Evolving all the Time
Jackson Estuarine Laboratory marks a half century
dock at Jackson Lab
Scott Ripley

or the last half century, scientists and students have kept their fingers on the pulse of Great Bay and coastal New Hampshire thanks to a UNH outpost tucked along the shores of the state’s largest estuary.

The Jackson Estuarine Laboratory, located on Great Bay’s Adams Point, celebrates its 50th anniversary this year — that’s five decades of research on microbes, oysters, seaweeds, eelgrass, lobsters, horseshoe crabs, water quality and much more. A lot has changed since 1970, but one thing has remained steadfast: Jackson Lab’s commitment to advancing the understanding and preservation of estuarine, coastal and marine ecosystems.

Hailed as one of the first academic labs in the nation designated solely for the estuarine sciences, Jackson Lab serves as a vital resource for scientists and students to conduct their research, as well as local, state and federal natural resource management agencies that rely on critical ecological data collected by the lab’s scientists. Over the years, Jackson Lab scientists have trained more than 100 graduate students spanning two generations and have published upward of 600 peer-reviewed journal articles on estuarine- and marine-related topics.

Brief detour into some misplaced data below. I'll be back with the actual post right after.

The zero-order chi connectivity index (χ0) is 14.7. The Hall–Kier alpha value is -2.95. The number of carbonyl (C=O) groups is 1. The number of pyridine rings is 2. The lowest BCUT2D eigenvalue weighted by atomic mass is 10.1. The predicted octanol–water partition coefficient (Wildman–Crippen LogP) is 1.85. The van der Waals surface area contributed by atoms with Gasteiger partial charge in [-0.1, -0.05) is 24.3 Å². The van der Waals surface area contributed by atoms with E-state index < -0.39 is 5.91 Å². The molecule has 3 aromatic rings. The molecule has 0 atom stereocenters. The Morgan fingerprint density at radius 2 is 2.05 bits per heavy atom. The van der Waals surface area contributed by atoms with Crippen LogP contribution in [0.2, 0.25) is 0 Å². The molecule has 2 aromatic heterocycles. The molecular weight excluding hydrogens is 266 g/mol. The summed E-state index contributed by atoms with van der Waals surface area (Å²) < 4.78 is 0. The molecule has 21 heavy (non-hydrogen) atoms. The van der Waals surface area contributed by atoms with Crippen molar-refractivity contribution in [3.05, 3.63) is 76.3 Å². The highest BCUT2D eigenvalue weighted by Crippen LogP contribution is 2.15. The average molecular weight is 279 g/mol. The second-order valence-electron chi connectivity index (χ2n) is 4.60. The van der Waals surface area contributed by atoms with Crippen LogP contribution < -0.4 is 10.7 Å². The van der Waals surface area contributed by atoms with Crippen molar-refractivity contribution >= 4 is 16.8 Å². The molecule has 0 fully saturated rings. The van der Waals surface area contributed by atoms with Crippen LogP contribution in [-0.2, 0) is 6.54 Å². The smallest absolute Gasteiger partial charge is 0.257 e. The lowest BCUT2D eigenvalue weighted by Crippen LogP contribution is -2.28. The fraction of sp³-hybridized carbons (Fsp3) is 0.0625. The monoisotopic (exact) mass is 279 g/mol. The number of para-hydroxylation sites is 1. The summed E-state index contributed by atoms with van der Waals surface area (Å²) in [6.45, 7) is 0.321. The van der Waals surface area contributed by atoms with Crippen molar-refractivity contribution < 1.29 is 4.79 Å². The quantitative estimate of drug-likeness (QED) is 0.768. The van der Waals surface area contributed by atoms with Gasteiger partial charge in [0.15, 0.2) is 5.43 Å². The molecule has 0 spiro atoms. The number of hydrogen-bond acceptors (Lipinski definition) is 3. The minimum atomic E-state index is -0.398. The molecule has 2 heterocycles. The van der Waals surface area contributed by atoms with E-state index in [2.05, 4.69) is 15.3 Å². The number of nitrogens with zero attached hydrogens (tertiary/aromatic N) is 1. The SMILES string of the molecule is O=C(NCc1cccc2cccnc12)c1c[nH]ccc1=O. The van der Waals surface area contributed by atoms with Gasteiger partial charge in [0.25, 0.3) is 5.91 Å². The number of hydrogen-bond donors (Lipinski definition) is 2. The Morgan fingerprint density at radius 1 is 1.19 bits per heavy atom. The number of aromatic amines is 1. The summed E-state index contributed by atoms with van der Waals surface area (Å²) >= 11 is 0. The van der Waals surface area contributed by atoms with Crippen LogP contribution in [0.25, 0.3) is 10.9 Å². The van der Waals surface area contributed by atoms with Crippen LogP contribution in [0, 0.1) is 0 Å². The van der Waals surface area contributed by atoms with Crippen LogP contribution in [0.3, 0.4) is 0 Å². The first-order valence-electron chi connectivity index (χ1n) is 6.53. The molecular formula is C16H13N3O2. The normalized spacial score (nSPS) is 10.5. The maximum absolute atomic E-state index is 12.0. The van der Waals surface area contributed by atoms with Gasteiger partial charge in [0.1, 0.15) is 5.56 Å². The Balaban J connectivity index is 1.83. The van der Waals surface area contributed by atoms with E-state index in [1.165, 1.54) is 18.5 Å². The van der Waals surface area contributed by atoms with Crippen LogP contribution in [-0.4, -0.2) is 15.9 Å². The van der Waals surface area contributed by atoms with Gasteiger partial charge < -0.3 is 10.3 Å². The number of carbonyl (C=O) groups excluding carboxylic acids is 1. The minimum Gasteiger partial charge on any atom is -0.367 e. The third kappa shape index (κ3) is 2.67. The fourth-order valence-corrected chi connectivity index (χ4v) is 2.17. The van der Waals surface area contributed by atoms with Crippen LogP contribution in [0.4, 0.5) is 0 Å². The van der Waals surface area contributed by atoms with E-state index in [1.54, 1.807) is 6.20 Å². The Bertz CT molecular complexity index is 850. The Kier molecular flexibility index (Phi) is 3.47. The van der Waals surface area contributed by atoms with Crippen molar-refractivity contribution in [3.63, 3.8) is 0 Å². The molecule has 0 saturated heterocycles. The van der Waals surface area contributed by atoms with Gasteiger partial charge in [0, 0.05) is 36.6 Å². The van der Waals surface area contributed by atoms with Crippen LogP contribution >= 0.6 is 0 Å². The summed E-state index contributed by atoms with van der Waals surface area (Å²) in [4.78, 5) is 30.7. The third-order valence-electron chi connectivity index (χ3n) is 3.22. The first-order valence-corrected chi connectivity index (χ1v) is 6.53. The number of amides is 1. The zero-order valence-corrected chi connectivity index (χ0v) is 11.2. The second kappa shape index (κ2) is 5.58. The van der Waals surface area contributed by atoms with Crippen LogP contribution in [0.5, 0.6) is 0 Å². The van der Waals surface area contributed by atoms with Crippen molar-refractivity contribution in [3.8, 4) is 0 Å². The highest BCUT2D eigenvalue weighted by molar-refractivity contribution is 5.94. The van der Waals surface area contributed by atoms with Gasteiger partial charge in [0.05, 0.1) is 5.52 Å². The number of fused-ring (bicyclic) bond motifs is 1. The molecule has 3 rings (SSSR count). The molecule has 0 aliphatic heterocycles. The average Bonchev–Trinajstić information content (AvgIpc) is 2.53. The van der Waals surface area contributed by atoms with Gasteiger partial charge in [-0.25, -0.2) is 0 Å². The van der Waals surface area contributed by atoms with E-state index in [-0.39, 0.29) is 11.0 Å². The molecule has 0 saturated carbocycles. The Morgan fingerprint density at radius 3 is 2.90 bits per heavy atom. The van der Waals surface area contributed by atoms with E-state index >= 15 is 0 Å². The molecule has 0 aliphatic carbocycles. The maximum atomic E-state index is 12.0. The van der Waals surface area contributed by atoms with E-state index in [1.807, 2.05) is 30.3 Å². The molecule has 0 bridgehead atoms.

The concept for the development of the lab came from Galen Jones, a UNH microbiologist who helped raise the funds for its construction and served as its first director. The lab itself is named after UNH zoologist Floyd Jackson, who published the first scientific study of Great Bay in 1922. Shortly after construction, researchers were involved in the fight to prevent the development of an oil refinery in the bay — an idea brought forth by Greek shipping magnate Aristotle Onassis that was successfully fended off thanks in part to the researchers’ data indicating that Great Bay could be irreparably harmed by its presence. This small but dedicated team of scientists later helped to establish the Great Bay Estuarine Research Reserve and paved the way for future researchers to continue studying local ecosystems.

Floyd Jackson headshot
Lab namesake Floyd Jackson, circa 1920s
The lab’s location has allowed researchers to conduct continuous monitoring of the bay right outside the lab’s back door. Long-term studies have revealed just how much Great Bay has changed in the last 50 years. Art Mathieson, UNH professor emeritus of biological sciences who previously served as Jackson Lab’s second and longest-serving director, notes that the warmer water temperatures have encouraged many organisms — seaweeds, plants and animals — typically found much farther south to move into the bay.

David Burdick, UNH research associate professor of coastal ecology and restoration and current Jackson Lab director, says the lab’s research rather than academic bent — the majority of staff are research faculty — mirrors its own adaptability. “We can follow wherever the grant opportunities exist, so it puts us on the edge of science — we’re evolving and changing all the time,” he explains.

Just like Great Bay itself.

—Rebecca Irelan